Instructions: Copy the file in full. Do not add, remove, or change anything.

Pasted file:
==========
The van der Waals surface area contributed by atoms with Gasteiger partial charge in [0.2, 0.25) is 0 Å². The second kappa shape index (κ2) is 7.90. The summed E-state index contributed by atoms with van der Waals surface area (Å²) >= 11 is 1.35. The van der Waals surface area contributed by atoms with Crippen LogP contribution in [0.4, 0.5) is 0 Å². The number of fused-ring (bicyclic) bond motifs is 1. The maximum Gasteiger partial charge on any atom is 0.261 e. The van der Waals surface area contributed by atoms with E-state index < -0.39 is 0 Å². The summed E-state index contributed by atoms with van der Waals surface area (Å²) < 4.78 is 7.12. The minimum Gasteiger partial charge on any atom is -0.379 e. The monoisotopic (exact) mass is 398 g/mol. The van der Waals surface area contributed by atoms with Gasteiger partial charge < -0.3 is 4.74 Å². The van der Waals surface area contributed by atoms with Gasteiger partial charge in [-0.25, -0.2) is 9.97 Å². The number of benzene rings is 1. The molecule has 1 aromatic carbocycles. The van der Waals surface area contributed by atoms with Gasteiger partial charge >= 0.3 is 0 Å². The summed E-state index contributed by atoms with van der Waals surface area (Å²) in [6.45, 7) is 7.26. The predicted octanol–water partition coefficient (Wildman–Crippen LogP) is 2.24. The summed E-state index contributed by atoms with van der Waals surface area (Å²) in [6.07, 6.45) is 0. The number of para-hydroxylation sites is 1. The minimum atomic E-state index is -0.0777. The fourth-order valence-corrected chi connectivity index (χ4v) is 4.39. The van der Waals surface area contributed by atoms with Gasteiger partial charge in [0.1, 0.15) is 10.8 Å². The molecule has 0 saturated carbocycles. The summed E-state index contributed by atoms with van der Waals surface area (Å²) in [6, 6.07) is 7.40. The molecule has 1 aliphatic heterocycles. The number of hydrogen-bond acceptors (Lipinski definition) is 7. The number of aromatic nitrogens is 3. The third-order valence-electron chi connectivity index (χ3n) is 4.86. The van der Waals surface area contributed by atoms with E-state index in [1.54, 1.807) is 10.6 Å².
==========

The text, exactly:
The van der Waals surface area contributed by atoms with Gasteiger partial charge in [0.2, 0.25) is 0 Å². The second kappa shape index (κ2) is 7.90. The summed E-state index contributed by atoms with van der Waals surface area (Å²) >= 11 is 1.35. The van der Waals surface area contributed by atoms with Crippen LogP contribution in [0.4, 0.5) is 0 Å². The number of fused-ring (bicyclic) bond motifs is 1. The maximum Gasteiger partial charge on any atom is 0.261 e. The van der Waals surface area contributed by atoms with E-state index < -0.39 is 0 Å². The summed E-state index contributed by atoms with van der Waals surface area (Å²) < 4.78 is 7.12. The minimum Gasteiger partial charge on any atom is -0.379 e. The monoisotopic (exact) mass is 398 g/mol. The van der Waals surface area contributed by atoms with Gasteiger partial charge < -0.3 is 4.74 Å². The van der Waals surface area contributed by atoms with Gasteiger partial charge in [-0.25, -0.2) is 9.97 Å². The number of benzene rings is 1. The molecule has 1 aromatic carbocycles. The van der Waals surface area contributed by atoms with Gasteiger partial charge >= 0.3 is 0 Å². The summed E-state index contributed by atoms with van der Waals surface area (Å²) in [6.45, 7) is 7.26. The predicted octanol–water partition coefficient (Wildman–Crippen LogP) is 2.24. The summed E-state index contributed by atoms with van der Waals surface area (Å²) in [6.07, 6.45) is 0. The number of para-hydroxylation sites is 1. The minimum atomic E-state index is -0.0777. The fourth-order valence-corrected chi connectivity index (χ4v) is 4.39. The van der Waals surface area contributed by atoms with Gasteiger partial charge in [0.1, 0.15) is 10.8 Å². The molecule has 0 saturated carbocycles. The summed E-state index contributed by atoms with van der Waals surface area (Å²) in [6, 6.07) is 7.40. The molecule has 1 aliphatic heterocycles. The number of hydrogen-bond acceptors (Lipinski definition) is 7. The number of aromatic nitrogens is 3. The third-order valence-electron chi connectivity index (χ3n) is 4.86. The van der Waals surface area contributed by atoms with E-state index in [1.54, 1.807) is 10.6 Å².